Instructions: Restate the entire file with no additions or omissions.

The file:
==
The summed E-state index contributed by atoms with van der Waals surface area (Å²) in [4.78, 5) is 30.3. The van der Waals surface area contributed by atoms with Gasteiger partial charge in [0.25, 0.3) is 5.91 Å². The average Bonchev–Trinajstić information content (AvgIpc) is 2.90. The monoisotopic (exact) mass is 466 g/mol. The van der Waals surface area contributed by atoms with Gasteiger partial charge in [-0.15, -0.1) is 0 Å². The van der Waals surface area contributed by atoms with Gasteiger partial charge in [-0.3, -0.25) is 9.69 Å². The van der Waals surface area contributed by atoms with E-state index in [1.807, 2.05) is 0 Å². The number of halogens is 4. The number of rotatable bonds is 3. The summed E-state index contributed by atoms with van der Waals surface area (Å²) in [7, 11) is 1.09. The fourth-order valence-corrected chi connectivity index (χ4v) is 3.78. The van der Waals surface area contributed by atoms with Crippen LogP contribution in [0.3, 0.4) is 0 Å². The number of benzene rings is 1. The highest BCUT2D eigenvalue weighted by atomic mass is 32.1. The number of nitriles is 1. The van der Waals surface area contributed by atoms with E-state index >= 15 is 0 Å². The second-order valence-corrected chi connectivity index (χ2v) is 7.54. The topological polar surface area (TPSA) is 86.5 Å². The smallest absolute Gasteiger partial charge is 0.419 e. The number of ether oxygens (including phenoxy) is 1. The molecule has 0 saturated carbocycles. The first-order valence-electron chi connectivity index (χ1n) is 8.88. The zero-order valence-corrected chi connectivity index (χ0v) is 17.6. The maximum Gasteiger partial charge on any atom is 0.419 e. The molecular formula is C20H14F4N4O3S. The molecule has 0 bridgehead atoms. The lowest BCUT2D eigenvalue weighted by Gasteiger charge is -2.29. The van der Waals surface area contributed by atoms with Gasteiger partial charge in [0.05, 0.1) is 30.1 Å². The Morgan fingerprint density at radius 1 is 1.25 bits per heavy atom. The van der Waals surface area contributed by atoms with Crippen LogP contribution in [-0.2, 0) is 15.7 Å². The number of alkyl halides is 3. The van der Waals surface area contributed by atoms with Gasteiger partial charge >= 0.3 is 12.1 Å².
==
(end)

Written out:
The summed E-state index contributed by atoms with van der Waals surface area (Å²) in [4.78, 5) is 30.3. The van der Waals surface area contributed by atoms with Gasteiger partial charge in [0.25, 0.3) is 5.91 Å². The average Bonchev–Trinajstić information content (AvgIpc) is 2.90. The monoisotopic (exact) mass is 466 g/mol. The van der Waals surface area contributed by atoms with Gasteiger partial charge in [-0.15, -0.1) is 0 Å². The van der Waals surface area contributed by atoms with Gasteiger partial charge in [-0.3, -0.25) is 9.69 Å². The van der Waals surface area contributed by atoms with E-state index in [1.807, 2.05) is 0 Å². The number of halogens is 4. The number of rotatable bonds is 3. The summed E-state index contributed by atoms with van der Waals surface area (Å²) in [7, 11) is 1.09. The fourth-order valence-corrected chi connectivity index (χ4v) is 3.78. The van der Waals surface area contributed by atoms with Crippen LogP contribution in [0.3, 0.4) is 0 Å². The number of benzene rings is 1. The highest BCUT2D eigenvalue weighted by atomic mass is 32.1. The number of nitriles is 1. The van der Waals surface area contributed by atoms with E-state index >= 15 is 0 Å². The second-order valence-corrected chi connectivity index (χ2v) is 7.54. The topological polar surface area (TPSA) is 86.5 Å². The smallest absolute Gasteiger partial charge is 0.419 e. The number of ether oxygens (including phenoxy) is 1. The molecule has 0 saturated carbocycles. The first-order valence-electron chi connectivity index (χ1n) is 8.88. The zero-order valence-corrected chi connectivity index (χ0v) is 17.6. The maximum Gasteiger partial charge on any atom is 0.419 e. The molecular formula is C20H14F4N4O3S. The molecule has 0 bridgehead atoms. The lowest BCUT2D eigenvalue weighted by Gasteiger charge is -2.29. The van der Waals surface area contributed by atoms with Gasteiger partial charge in [0.05, 0.1) is 30.1 Å². The Morgan fingerprint density at radius 1 is 1.25 bits per heavy atom. The van der Waals surface area contributed by atoms with Crippen LogP contribution in [-0.2, 0) is 15.7 Å². The number of alkyl halides is 3. The van der Waals surface area contributed by atoms with Gasteiger partial charge >= 0.3 is 12.1 Å².